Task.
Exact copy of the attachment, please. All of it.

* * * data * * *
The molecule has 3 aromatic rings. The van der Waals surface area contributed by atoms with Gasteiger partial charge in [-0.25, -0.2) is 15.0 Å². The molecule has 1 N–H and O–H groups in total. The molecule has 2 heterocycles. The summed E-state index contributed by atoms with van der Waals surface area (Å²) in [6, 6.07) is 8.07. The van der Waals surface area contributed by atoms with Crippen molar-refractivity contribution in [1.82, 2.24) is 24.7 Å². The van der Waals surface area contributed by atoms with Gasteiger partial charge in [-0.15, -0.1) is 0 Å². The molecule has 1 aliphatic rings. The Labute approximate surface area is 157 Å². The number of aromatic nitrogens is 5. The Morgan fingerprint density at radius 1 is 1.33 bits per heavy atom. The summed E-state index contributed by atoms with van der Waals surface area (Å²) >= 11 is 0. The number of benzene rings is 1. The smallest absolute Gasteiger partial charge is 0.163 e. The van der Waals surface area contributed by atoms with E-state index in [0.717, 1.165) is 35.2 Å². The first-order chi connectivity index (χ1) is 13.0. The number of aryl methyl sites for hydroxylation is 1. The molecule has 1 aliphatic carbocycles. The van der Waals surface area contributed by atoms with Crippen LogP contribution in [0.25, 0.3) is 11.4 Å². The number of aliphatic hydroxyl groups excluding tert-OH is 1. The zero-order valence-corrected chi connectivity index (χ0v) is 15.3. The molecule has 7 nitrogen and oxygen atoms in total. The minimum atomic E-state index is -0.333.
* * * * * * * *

The molecule has 3 aromatic rings. The van der Waals surface area contributed by atoms with Gasteiger partial charge in [-0.25, -0.2) is 15.0 Å². The molecule has 1 N–H and O–H groups in total. The molecule has 2 heterocycles. The summed E-state index contributed by atoms with van der Waals surface area (Å²) in [6, 6.07) is 8.07. The van der Waals surface area contributed by atoms with Crippen molar-refractivity contribution in [1.82, 2.24) is 24.7 Å². The van der Waals surface area contributed by atoms with Gasteiger partial charge in [-0.15, -0.1) is 0 Å². The molecule has 1 aliphatic rings. The Labute approximate surface area is 157 Å². The number of aromatic nitrogens is 5. The Morgan fingerprint density at radius 1 is 1.33 bits per heavy atom. The summed E-state index contributed by atoms with van der Waals surface area (Å²) >= 11 is 0. The number of benzene rings is 1. The smallest absolute Gasteiger partial charge is 0.163 e. The van der Waals surface area contributed by atoms with E-state index in [0.717, 1.165) is 35.2 Å². The first-order chi connectivity index (χ1) is 13.0. The number of aryl methyl sites for hydroxylation is 1. The molecule has 1 aliphatic carbocycles. The van der Waals surface area contributed by atoms with Crippen LogP contribution in [0.25, 0.3) is 11.4 Å². The number of aliphatic hydroxyl groups excluding tert-OH is 1. The zero-order valence-corrected chi connectivity index (χ0v) is 15.3. The molecule has 7 nitrogen and oxygen atoms in total. The minimum atomic E-state index is -0.333.